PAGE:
The findings were recently published by the Tree-Ring Society.
Molly McDonald remembers the moment they found the ship. She was on the scene with AKRF - an environmental, planning, and engineering consulting firm - which had been hired to monitor the excavation project.
Until then, the team had uncovered buried wharves and piers that once formed the city's shoreline, but were later filled and built on.
But that day - July 13, 2010 - they diggers noticed something different. Backhoes had raked across curved timber in the outline of a ship, McDonald said. They stopped the machinery and started digging gently. Immediately, McDonald said, she knew the discovery was big.
"You don't think it's actually going to happen," she said.
McDonald said she stood there, with the noise of New York City around her, and pictured being at the bottom of the Hudson River - "a surreal juxtaposition," she said.
Then a lengthy process began: excavating, dismantling, recording, and documenting so the ship might be reassembled. Individual lengths of timber were 3-D laser-scanned, tagged, wrapped, and finally loaded on a truck headed for the Maryland Archaeological Conservation Laboratory.
Samples of timber were sent to Columbia University's tree-ring lab at the Lamont-Doherty Earth Observatory, where researchers worked to determine how old the wood was and where it came from, a process called dendrochronology.
Much of the wood is from white oaks, which are found across the Northern Hemisphere, said Dario Martin-Benito, lead researcher of the study.
But then the team caught a break. It found that the ship's keel was made of hickory, found only in the eastern United States and eastern Asia, he said. Now, the team knew where to concentrate.
The next step was to compare samples of the boat's wood to "master chronologies," or wood from the same area that has already been dated. Martin-Benito likened the process to comparing bar codes.
The team compared the samples to 21 oak chronologies from the eastern United States, and the World Trade Center ship most closely matched two: one from Philadelphia, the other from eastern Pennsylvania.
The signs pointing toward Philadelphia did not stop there.
Because of "idiosyncrasies" in the construction of the ship, and the lack of variation in the timber, archaeologists determined that the ship had likely been built at a small, rural shipyard, McDonald said. Such a shipyard would be more likely to get all of its timber from the same area.
This solidified the Philadelphia theory. During the colonial era, Philadelphia had an extensive shipbuilding industry. McDonald said that archaeologists surmised, based on the tree-ring data, that the ship was likely built at a small shipyard on the outskirts of Philadelphia.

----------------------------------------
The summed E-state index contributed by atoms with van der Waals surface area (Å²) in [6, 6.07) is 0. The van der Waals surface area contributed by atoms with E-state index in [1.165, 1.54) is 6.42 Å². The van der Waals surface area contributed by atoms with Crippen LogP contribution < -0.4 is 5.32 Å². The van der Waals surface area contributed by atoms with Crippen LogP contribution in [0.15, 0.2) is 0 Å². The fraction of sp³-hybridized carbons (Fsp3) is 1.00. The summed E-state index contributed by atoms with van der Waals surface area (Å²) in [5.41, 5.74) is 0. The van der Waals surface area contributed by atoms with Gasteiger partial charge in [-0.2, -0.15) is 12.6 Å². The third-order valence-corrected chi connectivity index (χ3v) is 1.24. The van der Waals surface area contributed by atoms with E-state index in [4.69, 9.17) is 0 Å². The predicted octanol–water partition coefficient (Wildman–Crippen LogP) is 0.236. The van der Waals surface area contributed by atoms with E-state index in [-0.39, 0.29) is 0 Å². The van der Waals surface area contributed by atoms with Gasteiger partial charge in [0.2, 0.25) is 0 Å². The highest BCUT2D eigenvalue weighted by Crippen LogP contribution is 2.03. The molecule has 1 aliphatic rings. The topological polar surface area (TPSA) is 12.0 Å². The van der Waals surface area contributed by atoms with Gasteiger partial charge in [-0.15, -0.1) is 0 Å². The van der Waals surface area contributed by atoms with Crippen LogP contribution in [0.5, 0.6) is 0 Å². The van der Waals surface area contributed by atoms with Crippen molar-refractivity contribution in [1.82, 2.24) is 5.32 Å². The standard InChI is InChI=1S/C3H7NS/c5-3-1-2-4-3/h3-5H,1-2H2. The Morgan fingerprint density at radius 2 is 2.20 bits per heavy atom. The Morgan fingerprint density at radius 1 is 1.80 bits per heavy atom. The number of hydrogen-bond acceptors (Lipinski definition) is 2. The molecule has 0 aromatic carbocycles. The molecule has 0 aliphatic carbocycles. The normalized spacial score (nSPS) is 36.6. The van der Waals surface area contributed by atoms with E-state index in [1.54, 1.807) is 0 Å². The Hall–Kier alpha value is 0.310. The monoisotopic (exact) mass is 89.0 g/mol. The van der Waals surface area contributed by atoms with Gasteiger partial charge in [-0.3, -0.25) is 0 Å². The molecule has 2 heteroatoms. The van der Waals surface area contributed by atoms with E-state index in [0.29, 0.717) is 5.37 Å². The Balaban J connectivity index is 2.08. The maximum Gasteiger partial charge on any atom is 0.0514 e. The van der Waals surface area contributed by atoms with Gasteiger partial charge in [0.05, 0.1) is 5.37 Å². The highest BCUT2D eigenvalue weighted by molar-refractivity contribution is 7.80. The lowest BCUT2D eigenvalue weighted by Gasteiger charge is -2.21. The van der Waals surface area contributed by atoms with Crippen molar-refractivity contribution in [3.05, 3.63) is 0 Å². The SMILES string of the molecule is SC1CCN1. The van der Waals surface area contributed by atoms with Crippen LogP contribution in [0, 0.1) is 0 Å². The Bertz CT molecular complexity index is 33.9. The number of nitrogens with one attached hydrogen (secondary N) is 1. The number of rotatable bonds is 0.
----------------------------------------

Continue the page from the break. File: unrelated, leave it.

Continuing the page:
When nautical archaeologist Warren Riess got to the site, he first thought the vessel was a brigantine, but after the ship was excavated and the archaeologists got a better look, they thought they had found a large Hudson River sloop.
Those sloops were made for river travel and transported cargo and people, Riess said. Though the boat was made near Philadelphia, Riess said it was likely meant to sail in the trade areas around New York, Connecticut, and the Chesapeake.
But the wood had been infested by shipworms that are found only in warm salt water, which seems to indicate that it had traveled at least once to the Caribbean, Martin-Benito said.
Hudson River sloops were "made by the hundreds," Riess said, though very little is known about them. Few have been recovered. Such boats remained in use even after steamboats were invented, he said, citing paintings into the 1800s, in which both sloops and steamboats are depicted.
"It didn't take the world's best shipwrights to make it, but it might've been some very good shipwrights," he said. Despite its craftsmanship, the boat was not in use long. The ship was built shortly after 1773, and the area where the ship was found was filled in by the 1790s. McDonald said the worm infestation might have led to its abandonment.
Sometimes, McDonald said, ships are sunk to become part of a landfill on purpose. But that did not happen to this ship. The oysters growing on the ship indicated it had been at the bottom of the river for a while, maybe a year or two, before the area was filled, she said.
With the ship, archaeologists found cannonballs, a spoon, ceramics, buckles, pipe fragments, a button with the insignia of the British 52d Regiment, and a coin stuck to the bottom of the hull - so deteriorated, McDonald said, that it could not be read.
Though it was McDonald's first time working on a ship, she had heard that this was a common, superstitious practice.
But Riess is doubtful. Though he had often read about the practice when he started researching board, he said, he had never found an example of it.
"And we've looked," he said, with a laugh.
Riess can't say for sure - maybe the coin was put there on purpose and the myth has come to life - but if he had to guess, Riess said, he thought someone probably just dropped it.
Martin-Benito said he did not think there was much left to discover in New York. But after working on the World Trade Center ship, he realized he was wrong.
"There's still some mystery down there," he said.